I went hunting in TMR on Wednesday but came away empty and feeling burnt out. I have to be careful now that I have the use of a car to not overwork myself. That can be difficult given the near infinite amount of work I can do on a day-to-day basis and the massive quantity of things I’d love (and feel compelled) to redistribute but can’t due to logistical reasons. It would all be much easier if I had a store, more convenient and plentiful storage, or a home more conducive to yard sales but I’ll have to make due for now.
I took Thursday off to relax. I got back to work on Friday, biking to a productive spot near Westmount that I refuse to take a break from. It once again provided me some interesting finds.
Lying on top of the bags was a laundry drying rack. It’s a nice one made of old sturdy metal. A friend of mine just bought a new (modern) one at Costco for about 40$ so these don’t come cheap. The racks we have at my place aren’t very good so I’ll put this one to good use. Just up the road I came across another, more modern drying rack (behind the metal one).
I found a couple of cool temperature gauges. One (by Frisy of Germany) is made of brass and looks a bit like a chess piece. The other by Royce of Chicago also comes with a humidity gauge and two pens.
I like this little plaster figurine. On the back is etched: “Copyright 1949 Marblelike Novelty Co.” Some research on the company shows that they mostly produced toppers for wedding cakes. I think this one was made for a Bar Mitzvah, however. I can’t find any others like it online. It might have some collector value as a vintage piece of Judaica. It stands a bit more than 4″ tall.
The wind-up Sheffield watch was a little slow to start but has been ticking nicely ever since. The crystal is a little scratched but otherwise it’s a beautiful watch in nice condition. I also like the 1950s pocketknife key-chain made to promote an auto parts shop on Jean Talon.
I found many of these smaller pieces underneath piles of shredded paper that filled two of the black bags. This vintage bottle opener made for Canadian Pacific (railway) Hotels will make a cool 50 cent item at a future yard sale.
Two of these decks of cards were made for Delta Airlines in the 70s. They’re mildly collectible but it’s not really worth it for me to put things on Ebay for the five dollars that someone might eventually pay for them. I might only get a dollar per pack at a yard sale but I also save myself the work of taking photos, listing and shipping.
This purse contained a collection of necklaces in need of repair. Sealed within a small plastic bag were some gorgeous vintage pink crystal beads and a broken (but likely fixable) sterling chain. Another bag held two working gold-tone chains and a plastic bead necklace missing a clasp. A bird pin was hidden away in a pocket in the back.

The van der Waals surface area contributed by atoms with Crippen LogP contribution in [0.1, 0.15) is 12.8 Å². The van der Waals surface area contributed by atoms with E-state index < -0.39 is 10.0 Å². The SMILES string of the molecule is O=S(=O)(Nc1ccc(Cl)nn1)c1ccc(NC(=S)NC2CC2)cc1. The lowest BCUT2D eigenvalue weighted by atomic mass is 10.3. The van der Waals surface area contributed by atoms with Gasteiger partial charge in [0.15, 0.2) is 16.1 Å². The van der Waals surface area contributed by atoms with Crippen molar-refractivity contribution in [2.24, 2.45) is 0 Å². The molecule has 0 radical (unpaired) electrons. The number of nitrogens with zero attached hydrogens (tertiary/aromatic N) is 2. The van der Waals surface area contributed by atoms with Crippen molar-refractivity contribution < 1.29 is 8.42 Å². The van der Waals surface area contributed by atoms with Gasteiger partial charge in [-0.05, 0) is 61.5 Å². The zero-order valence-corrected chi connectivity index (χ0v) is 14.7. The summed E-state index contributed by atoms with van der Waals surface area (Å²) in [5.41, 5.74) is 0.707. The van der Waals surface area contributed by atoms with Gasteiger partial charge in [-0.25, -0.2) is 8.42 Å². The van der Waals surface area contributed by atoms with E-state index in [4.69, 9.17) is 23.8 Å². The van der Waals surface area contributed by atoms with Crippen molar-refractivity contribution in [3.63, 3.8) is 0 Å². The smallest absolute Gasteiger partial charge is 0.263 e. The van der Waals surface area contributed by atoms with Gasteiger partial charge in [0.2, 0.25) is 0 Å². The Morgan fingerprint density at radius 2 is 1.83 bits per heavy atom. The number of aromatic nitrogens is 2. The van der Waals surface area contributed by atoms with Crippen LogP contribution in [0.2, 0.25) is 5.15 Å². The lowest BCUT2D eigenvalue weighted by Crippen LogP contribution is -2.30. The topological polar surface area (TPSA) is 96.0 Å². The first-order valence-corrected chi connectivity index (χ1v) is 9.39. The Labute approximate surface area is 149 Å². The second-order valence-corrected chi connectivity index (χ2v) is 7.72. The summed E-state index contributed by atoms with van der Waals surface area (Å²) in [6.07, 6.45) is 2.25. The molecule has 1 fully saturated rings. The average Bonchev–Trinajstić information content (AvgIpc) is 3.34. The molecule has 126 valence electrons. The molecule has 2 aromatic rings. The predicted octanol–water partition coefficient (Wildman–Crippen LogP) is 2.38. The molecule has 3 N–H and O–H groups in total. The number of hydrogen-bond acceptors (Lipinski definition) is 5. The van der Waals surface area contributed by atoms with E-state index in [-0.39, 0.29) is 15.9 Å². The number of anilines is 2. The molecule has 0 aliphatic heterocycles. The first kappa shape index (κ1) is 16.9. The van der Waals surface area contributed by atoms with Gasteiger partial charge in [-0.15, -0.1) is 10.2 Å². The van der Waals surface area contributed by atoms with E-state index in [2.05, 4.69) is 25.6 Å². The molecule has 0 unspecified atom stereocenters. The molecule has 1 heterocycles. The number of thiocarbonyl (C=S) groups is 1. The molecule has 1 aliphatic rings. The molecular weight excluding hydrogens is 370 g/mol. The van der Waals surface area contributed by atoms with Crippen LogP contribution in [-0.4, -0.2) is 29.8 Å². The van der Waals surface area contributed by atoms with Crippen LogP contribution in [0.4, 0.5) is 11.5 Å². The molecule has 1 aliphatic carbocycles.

I found a couple of records of which the one in the middle (the “Duodisc”) is the most notable. I frequently sell things – mostly old paper ephemera – to a guy who runs a Montreal-based archive. I visited the facility for the first time last week and he asked me to keep an eye out for these kinds of records (which I had not seen before previously).
It’s basically a “home-made” disc. They can be interesting from a historical perspective because they’re unique and can contain previously unheard recordings of music, speeches, and other great stuff. It’s a 78rpm disc – too fast for my current record player which plays only 33s and 45s – but what I heard from manually spinning the disc sounds like Hebrew singing. These types of recordings are apparently fairly fragile but this one seems to be in pretty good condition. I always love finding unique items and hope at some point to get this digitized and potentially uploaded to Youtube.
I find a lot of perfectly fine glasses in the trash. I sell the ones with fancy or vintage frames but give away the rest, often by leaving them in a donation box or in an open box on the curb. You can also (and maybe I will going forward) give them to certain stores or organizations.
This electric razor works great. It’s a rechargeable Philips Speed XL, a fairly high quality model that sells used on Ebay for around 25$ plus shipping. I’m going to keep it myself though!
I pulled this wool hat out from underneath some shredded paper and was instantly a fan.
It’s a “Fleur de Lis” curling tam made by Dorothea Knitting Mills Ltd of Toronto. I think a curling tam is a Scottish hat and not related to curling but I can’t be sure, feel free to correct me if I’m wrong! I might use it as a toque next winter as it would keep me pretty warm. It’s in great condition but a dry clean might spruce it up even more. I’d guess that it was made in the late 40s or 1950s.
This light-bulb was a cool and unusual find. There are metallic flowers and leaves in place of the ordinary filament.
When you plug it in the leaves glow green and the flowers (which look like tulips) glow a sort of light purple.
The bulb doesn’t give off much light but it definitely looks cool in the dark. I’ve never seen anything like it before, have you? If you have any information let us know in the comments. I wonder when it was produced and if it was once common or fashionable.
I may take Monday off but I’ll be out for sure on Tuesday. I’ll keep you posted.